In addition to the decreased number of clinic visits, we are seeing fewer inpatient consultations in the hospital. Before the beginning of COVID-19 measures in January and February, we were seeing an average of 17.25 unique inpatients per week, with an average of 6.25 nonelective operative cases on these inpatients per week. Since these measures have been enacted, we are seeing an average of only 6.7 inpatient consultations per week, with only 1.3 operative cases per week. A reason for our decreased inpatient daily census is clearly related to the hospital’s concerted effort to save bed space for the existing and anticipated COVID-19 patient population. When this article was written, Illinois had not yet seen its peak in COVID-19 infection rates and was still preparing for a possible surge.16 In the emergency room, our service has witnessed a sharp decline in the admission rate in podiatry patients who do not require emergent surgery. Because of the preparation for a possible surge, more patients have been encouraged to follow-up as outpatients to save beds in the hospital. Many clinicians who normally would recommend admission or obtain a formal podiatry consultation have been encouraged to move nonemergent patients through the emergency room faster, decreasing the amount of time and risk for exposure to these patients. Clinicians document that any change from their normal clinical protocols is attributable to measures enacted for COVID-19. Following this trend, postoperative patients are being discharged sooner than before to decrease their risk for exposure and free up beds and space within the hospital.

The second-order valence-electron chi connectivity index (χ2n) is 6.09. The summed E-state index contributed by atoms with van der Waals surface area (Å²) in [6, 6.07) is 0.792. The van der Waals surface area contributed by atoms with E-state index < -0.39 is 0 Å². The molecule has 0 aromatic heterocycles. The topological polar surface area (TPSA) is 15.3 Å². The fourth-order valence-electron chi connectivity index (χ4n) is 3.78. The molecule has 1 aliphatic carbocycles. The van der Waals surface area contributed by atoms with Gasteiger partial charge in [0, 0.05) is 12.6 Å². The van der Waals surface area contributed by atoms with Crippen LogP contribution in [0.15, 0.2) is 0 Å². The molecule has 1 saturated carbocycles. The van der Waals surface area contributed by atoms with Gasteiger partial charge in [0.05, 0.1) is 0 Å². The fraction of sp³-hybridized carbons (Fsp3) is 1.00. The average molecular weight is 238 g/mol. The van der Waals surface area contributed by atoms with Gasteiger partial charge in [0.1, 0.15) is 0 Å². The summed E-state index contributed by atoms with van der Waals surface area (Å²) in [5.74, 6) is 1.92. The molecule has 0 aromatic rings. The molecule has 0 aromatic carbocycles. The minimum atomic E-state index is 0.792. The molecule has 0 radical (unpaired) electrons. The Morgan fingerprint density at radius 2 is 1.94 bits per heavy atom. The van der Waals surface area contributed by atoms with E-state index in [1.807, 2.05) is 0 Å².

COVID-19 Impact on Surgical Protocol

At John H. Stroger, Jr. Hospital, diabetic foot infection operations are considered nonelective and therefore able to proceed following surgical protocols intended to decrease risk to personnel and patients. The surgical protocol promoting best practices at John H. Stroger, Jr. Hospital has continued to evolve through the pandemic. At the time of writing, the hospital has not yet resumed with elective surgery and is operating under the idea that all patients that go to the operating room are at risk for spreading the virus,9 with the risk of spread being highest during cases requiring intubation. Before undergoing the procedure, a multidisciplinary team convenes to discuss the need to perform surgery to justify the risk of exposure to patients and staff. An emphasis on clear communication of the patient’s infection status is at the forefront of the current protocol. Ideally, all patients are tested for COVID-19. At the time of writing, the polymerase chain reaction swab test we are using is taking approximately 16 hours for results, meaning that patients that present needing emergent surgery are treated as persons under investigation (PUI) or those with unknown status.